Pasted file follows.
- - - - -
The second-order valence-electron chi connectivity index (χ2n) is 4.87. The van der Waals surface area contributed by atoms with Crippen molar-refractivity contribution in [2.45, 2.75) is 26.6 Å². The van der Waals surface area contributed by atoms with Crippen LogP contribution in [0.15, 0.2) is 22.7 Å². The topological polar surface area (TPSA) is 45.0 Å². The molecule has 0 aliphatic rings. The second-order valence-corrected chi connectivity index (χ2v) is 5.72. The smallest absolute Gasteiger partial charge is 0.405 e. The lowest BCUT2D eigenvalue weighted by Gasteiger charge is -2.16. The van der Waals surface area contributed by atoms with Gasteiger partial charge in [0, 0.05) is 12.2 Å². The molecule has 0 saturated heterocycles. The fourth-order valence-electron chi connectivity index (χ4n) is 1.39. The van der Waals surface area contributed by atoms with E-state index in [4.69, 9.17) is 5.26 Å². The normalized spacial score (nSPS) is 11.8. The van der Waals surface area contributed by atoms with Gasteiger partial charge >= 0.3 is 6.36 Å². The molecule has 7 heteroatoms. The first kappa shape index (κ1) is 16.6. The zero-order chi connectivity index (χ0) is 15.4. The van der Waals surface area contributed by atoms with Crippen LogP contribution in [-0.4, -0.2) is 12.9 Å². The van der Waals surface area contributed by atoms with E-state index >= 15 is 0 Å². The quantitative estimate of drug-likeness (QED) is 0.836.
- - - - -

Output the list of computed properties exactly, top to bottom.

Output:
The second-order valence-electron chi connectivity index (χ2n) is 4.87. The van der Waals surface area contributed by atoms with Crippen molar-refractivity contribution in [2.45, 2.75) is 26.6 Å². The van der Waals surface area contributed by atoms with Crippen LogP contribution in [0.15, 0.2) is 22.7 Å². The topological polar surface area (TPSA) is 45.0 Å². The molecule has 0 aliphatic rings. The second-order valence-corrected chi connectivity index (χ2v) is 5.72. The smallest absolute Gasteiger partial charge is 0.405 e. The lowest BCUT2D eigenvalue weighted by Gasteiger charge is -2.16. The van der Waals surface area contributed by atoms with Gasteiger partial charge in [0, 0.05) is 12.2 Å². The molecule has 0 saturated heterocycles. The fourth-order valence-electron chi connectivity index (χ4n) is 1.39. The van der Waals surface area contributed by atoms with E-state index in [4.69, 9.17) is 5.26 Å². The normalized spacial score (nSPS) is 11.8. The van der Waals surface area contributed by atoms with Gasteiger partial charge >= 0.3 is 6.36 Å². The molecule has 7 heteroatoms. The first kappa shape index (κ1) is 16.6. The zero-order chi connectivity index (χ0) is 15.4. The van der Waals surface area contributed by atoms with Crippen LogP contribution in [-0.4, -0.2) is 12.9 Å². The van der Waals surface area contributed by atoms with E-state index >= 15 is 0 Å². The quantitative estimate of drug-likeness (QED) is 0.836.